Tom Sugrue wrote an interesting piece in the WSJ published Saturday, August 15, called “The New American Dream: Renting.” His article is not a prescription but a suggestion that Americans need to return to the notion that there is no disgrace in renting your home. He points out that prior to the Depression Era, few Americans actually owned their own homes, title – wise. It was the explosive growth in the last 50 years of the 20th Century that led to the possibility that any working American could own his own piece of paradise. Sugrue quotes President George W. Bush calling for “an ownership society” of citizens possessing single family bliss. Sugrue’s piece ends with this reflection: “If there’s one lesson from the real-estate bust of the last few years, it might be time to downsize the dream, to make it a little more realistic. James Truslow Adams, the historian who coined the phrase “the American dream,” one that he defined as “a better, richer, and happier life for all our citizens of every rank” also offered a prescient commentary in the midst of the Great Depression. “That dream,” he wrote in 1933, “has always meant more than the accumulation of material goods.” Home should be a place to build a household and a life, a respite from the heartless world, not a pot of gold.”

Well, let’s not, in this space, rag on speculators who saw serial, highly leveraged, residential acquisition as the way to sudden and abundant wealth. They have more worries than what a blogger considers their just desserts. Instead, let’s ponder what will become of a 21st Century batch of Americans whose credit ratings are abysmal but who still want to own their own patch of land. Unless the Obama Administration declares a moratorium on bad credit, there’s a gaggle of folks who won’t be financeable for some time except perhaps by rapacious credit card purveyors. And that means there will be a flabby inventory of homes on the market in many SMSAs for a good while. This in turn means that while more homes may be “affordable” in the near future, the universe of potential buyers will take a while to ramp-up, especially if lenders do their “opposing side of the pendulum” over-correction, imposing more stringent underwriting of home loans for some short period of time – well, at least until the temporary insanity cycle resumes in the mortgage-lending community.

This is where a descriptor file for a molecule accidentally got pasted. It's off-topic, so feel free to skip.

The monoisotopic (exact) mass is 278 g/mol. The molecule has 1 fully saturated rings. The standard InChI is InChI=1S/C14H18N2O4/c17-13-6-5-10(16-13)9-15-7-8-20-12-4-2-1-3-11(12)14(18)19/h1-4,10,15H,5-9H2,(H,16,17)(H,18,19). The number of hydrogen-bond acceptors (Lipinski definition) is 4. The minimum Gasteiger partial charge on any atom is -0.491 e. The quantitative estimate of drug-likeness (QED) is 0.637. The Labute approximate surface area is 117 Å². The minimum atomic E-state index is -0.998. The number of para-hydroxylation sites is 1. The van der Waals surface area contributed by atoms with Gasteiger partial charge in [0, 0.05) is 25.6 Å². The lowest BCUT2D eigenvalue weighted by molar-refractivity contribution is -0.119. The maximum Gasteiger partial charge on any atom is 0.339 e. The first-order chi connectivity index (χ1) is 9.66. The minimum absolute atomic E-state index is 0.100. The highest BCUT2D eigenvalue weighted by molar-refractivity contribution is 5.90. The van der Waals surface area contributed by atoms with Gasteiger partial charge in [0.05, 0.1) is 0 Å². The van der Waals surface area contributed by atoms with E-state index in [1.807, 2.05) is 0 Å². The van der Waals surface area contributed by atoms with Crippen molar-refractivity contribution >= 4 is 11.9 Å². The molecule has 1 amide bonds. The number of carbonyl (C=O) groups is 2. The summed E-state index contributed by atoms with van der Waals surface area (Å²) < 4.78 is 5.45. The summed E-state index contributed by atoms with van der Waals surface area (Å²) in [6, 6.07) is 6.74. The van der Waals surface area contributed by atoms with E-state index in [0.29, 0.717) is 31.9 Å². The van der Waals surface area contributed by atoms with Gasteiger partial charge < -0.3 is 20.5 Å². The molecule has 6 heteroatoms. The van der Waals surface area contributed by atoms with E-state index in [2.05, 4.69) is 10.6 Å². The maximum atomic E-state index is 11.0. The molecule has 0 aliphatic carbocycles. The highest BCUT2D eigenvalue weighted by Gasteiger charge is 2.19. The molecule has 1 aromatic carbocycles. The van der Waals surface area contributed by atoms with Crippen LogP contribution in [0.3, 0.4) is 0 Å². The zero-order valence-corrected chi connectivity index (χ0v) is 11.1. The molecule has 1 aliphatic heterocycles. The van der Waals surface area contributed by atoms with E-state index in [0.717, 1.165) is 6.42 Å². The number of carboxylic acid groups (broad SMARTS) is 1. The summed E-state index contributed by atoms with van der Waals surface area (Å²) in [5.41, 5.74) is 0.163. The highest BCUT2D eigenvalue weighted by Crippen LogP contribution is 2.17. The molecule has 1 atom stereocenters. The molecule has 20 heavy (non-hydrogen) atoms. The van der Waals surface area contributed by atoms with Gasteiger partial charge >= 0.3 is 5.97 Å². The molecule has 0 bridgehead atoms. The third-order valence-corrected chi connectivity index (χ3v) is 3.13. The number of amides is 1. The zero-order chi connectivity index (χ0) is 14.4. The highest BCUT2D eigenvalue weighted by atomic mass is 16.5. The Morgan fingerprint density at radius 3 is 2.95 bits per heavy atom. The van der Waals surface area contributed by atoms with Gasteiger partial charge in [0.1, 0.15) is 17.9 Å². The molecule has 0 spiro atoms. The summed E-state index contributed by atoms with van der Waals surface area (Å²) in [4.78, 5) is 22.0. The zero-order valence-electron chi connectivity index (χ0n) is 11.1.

Perhaps Americans should contemplate a new housing paradigm, where ownership of a structure they call “home” is divorced from ownership of the land, or a fractional interest in land, upon which the foundation of their residence rests. Land (and infrastructure like curb, gutter, hydrants, sidewalk) cost is a significant component of the total cost of home ownership. If it were possible to have the right to occupy a tract of land with your residence without owning the land itself, in what respects would that be unattractive? Judging by the reluctance of my neighbors in the last couple of weeks to mow their front lawns, I’d guess it’s a phenomenon many could accustom themselves to.